By Steven Suskin
23 Jul 2013
|Photo by Ethan Hill|
LuPone, who opened 54 Below in June 2012 with her smashingly successful Far Away Places, returned in February with Coulda, Woulda, Shoulda — as in every musical comedy role she "coulda, woulda, shoulda" played. The star now presents a revised version of this act for 12 performances. LuPone rambunctiously roars onstage, more than meeting the expectations of her fans.
As a budding child performer, she tells us, she realized that she could do whatever she wanted onstage, and the audience would smile at her. And so, she adds, in this act, "I can do whatever I want!" Her career includes "some roles I didn't want to play, and some I shouldn't have played, according to the New York Times."
After borrowing "Broadway" from Gypsy — the centerpiece of the "Dainty June and Her Farm Boys" sequence — she launches into two roles she played in high school: Nellie Forbush of South Pacific and Fanny Brice of Funny Girl. Her rendition of "Don't Rain on My Parade" packs an impressive wallop. In her autobiographical narrative, she notes that she used it when she auditioned as a teenager for the chorus of the 1967 national tour of Sweet Charity (reaching the finals, but not getting the role).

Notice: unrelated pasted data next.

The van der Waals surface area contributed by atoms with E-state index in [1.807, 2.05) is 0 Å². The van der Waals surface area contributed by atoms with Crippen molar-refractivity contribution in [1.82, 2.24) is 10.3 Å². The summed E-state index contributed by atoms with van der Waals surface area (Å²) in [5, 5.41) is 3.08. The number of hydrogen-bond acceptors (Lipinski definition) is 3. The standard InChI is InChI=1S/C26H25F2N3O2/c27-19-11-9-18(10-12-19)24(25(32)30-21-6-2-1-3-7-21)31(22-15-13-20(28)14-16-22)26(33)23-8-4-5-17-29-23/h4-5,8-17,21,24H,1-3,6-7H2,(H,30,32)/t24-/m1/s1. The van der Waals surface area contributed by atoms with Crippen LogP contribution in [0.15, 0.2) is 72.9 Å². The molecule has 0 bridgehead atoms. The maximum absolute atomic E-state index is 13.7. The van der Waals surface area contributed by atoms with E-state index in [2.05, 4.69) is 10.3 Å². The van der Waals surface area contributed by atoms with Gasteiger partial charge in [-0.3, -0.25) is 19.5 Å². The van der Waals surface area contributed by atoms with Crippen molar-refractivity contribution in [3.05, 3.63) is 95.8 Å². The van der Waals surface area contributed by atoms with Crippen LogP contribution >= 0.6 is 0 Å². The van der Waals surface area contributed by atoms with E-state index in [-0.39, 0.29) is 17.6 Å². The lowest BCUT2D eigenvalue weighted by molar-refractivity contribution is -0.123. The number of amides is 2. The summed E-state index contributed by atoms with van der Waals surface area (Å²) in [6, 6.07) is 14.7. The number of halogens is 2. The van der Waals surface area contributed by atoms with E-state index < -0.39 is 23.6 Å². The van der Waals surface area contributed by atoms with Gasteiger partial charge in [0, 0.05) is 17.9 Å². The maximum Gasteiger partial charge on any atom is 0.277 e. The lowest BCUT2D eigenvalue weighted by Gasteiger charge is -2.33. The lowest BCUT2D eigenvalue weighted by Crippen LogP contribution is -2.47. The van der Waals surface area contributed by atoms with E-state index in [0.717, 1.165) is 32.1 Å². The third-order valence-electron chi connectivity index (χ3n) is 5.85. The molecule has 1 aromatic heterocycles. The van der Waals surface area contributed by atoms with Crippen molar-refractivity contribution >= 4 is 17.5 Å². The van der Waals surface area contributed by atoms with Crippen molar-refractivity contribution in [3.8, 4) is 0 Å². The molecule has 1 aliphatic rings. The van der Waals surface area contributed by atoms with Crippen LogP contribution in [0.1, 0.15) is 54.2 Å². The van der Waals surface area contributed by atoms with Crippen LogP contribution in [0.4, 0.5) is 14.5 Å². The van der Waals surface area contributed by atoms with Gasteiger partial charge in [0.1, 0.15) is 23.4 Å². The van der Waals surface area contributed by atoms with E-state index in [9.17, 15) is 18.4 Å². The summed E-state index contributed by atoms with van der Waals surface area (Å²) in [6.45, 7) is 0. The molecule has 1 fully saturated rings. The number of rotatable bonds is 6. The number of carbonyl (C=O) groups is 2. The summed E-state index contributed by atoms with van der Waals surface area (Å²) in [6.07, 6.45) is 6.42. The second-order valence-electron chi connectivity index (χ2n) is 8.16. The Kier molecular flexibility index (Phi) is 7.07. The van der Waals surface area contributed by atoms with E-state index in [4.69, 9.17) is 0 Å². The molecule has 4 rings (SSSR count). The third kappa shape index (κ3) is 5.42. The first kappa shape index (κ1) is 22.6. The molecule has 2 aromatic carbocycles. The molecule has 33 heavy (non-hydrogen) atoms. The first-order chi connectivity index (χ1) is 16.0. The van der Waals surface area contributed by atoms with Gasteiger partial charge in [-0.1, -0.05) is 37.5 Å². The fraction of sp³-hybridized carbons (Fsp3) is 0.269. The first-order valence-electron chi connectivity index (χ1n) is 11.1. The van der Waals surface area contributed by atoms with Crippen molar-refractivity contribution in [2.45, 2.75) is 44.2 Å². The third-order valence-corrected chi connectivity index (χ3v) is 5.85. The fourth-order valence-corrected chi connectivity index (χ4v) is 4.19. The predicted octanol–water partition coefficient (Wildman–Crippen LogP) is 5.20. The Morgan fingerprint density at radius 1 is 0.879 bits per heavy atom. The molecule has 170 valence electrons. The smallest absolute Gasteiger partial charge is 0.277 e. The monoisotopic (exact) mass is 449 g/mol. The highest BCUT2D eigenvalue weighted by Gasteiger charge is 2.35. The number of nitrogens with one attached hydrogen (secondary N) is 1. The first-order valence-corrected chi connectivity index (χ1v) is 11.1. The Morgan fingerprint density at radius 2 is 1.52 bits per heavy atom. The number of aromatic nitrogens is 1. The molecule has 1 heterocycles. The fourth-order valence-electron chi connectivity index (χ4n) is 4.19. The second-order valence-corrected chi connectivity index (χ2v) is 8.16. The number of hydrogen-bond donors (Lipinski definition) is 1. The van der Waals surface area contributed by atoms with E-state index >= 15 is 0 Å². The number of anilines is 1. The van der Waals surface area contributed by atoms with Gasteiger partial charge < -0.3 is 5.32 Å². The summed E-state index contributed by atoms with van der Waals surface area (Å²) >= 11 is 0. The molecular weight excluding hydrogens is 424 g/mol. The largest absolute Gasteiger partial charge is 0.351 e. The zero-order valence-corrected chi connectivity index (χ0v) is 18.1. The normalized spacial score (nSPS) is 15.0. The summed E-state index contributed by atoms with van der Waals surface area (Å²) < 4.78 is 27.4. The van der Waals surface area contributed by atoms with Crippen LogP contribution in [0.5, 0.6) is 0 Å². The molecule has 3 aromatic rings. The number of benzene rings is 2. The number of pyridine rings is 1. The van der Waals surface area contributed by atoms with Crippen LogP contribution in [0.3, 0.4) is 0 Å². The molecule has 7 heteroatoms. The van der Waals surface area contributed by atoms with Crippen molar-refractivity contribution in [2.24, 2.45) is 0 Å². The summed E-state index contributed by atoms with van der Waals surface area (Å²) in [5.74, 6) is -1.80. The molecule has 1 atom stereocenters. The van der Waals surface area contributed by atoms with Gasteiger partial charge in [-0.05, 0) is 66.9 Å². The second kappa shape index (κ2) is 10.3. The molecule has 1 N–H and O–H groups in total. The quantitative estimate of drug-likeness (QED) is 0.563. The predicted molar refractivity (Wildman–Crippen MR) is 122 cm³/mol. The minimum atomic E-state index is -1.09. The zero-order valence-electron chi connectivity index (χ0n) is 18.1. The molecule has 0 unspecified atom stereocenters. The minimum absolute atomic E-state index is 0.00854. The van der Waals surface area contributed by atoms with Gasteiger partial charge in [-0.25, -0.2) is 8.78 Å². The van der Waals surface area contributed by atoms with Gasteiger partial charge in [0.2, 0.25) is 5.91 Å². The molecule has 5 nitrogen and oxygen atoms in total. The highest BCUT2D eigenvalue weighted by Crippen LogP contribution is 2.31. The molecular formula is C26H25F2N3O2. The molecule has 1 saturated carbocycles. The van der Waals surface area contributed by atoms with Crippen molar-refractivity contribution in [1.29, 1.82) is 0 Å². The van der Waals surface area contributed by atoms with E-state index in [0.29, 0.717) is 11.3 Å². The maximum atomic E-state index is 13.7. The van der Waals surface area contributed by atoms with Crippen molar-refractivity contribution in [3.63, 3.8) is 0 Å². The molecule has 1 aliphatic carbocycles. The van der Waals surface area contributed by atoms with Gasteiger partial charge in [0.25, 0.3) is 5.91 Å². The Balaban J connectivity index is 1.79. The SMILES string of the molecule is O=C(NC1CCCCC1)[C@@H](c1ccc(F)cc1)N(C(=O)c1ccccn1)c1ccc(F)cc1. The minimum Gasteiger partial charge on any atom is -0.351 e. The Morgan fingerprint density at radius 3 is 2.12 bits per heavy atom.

Turning to the male repertoire, LuPone does a good job with two Alfred Drake songs: "Oh, What a Beautiful Mornin'" and the male version of "So in Love." The most astounding moment of the evening comes with her spitfire version of The Music Man's "Trouble." This number was a whirlwind, and the audience at the performance I attended was so game that many of them sang the chorus part unprompted.
There was also plenty of Sondheim on hand. This includes "Anyone Can Whistle," which she never sang (although she has played the other starring role in that musical); two "male" songs from musicals in which she has appeared: "Not While I'm Around" from Sweeney Todd and "Being Alive" from Company; and a highly effective performance — flicking a riding crop — of the showpiece "I Never Do Anything Twice" from the film "The Seven-Per-Cent Solution." Musical director Joseph Thalken does an excellent job accompanying LuPone on the piano. While they had a five-piece combo for Far Away Places, Thalken here provides a show in his own right.
LuPone also favors her fans with performances of songs she indeed introduced, namely "Meadowlark" from The Baker's Wife and "Don't Cry for Me Argentina" from Evita. As an encore, she is at her very best with two David Yazbeck songs. First came a recreation of "Invisible" from Women on the Verge of a Nervous Breakdown, and she ended the evening with "Where is the Sandman?," an especially lovely song that Yazbeck gave her to sing.
54 Below is located at 254 W. 54th Street. Tickets and additional information are available at 54Below.com.
PHOTO ARCHIVE: Patti LuPone's Stage Career... So Far